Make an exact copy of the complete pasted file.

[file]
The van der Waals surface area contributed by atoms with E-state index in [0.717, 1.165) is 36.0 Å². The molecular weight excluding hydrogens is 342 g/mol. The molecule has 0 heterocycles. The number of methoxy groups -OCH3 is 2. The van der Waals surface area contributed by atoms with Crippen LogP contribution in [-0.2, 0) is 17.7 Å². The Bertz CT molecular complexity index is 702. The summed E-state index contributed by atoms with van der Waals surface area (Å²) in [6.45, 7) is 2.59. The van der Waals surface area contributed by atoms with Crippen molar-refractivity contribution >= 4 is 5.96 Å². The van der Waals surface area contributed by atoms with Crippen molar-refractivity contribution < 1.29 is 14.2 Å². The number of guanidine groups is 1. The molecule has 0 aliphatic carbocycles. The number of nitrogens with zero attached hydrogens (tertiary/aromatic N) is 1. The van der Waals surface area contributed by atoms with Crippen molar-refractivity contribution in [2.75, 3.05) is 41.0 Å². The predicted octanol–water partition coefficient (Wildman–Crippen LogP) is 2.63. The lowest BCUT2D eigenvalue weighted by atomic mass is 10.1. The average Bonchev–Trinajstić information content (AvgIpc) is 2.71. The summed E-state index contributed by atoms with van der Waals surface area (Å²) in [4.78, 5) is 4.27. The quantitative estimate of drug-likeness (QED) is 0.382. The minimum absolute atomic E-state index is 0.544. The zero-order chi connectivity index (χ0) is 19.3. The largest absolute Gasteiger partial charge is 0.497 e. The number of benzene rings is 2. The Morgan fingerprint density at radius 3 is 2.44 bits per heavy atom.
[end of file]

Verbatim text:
The van der Waals surface area contributed by atoms with E-state index in [0.717, 1.165) is 36.0 Å². The molecular weight excluding hydrogens is 342 g/mol. The molecule has 0 heterocycles. The number of methoxy groups -OCH3 is 2. The van der Waals surface area contributed by atoms with Crippen LogP contribution in [-0.2, 0) is 17.7 Å². The Bertz CT molecular complexity index is 702. The summed E-state index contributed by atoms with van der Waals surface area (Å²) in [6.45, 7) is 2.59. The van der Waals surface area contributed by atoms with Crippen molar-refractivity contribution >= 4 is 5.96 Å². The van der Waals surface area contributed by atoms with Crippen molar-refractivity contribution < 1.29 is 14.2 Å². The number of guanidine groups is 1. The molecule has 0 aliphatic carbocycles. The number of nitrogens with zero attached hydrogens (tertiary/aromatic N) is 1. The van der Waals surface area contributed by atoms with Crippen molar-refractivity contribution in [2.75, 3.05) is 41.0 Å². The predicted octanol–water partition coefficient (Wildman–Crippen LogP) is 2.63. The lowest BCUT2D eigenvalue weighted by atomic mass is 10.1. The average Bonchev–Trinajstić information content (AvgIpc) is 2.71. The summed E-state index contributed by atoms with van der Waals surface area (Å²) in [4.78, 5) is 4.27. The quantitative estimate of drug-likeness (QED) is 0.382. The minimum absolute atomic E-state index is 0.544. The zero-order chi connectivity index (χ0) is 19.3. The largest absolute Gasteiger partial charge is 0.497 e. The number of benzene rings is 2. The Morgan fingerprint density at radius 3 is 2.44 bits per heavy atom.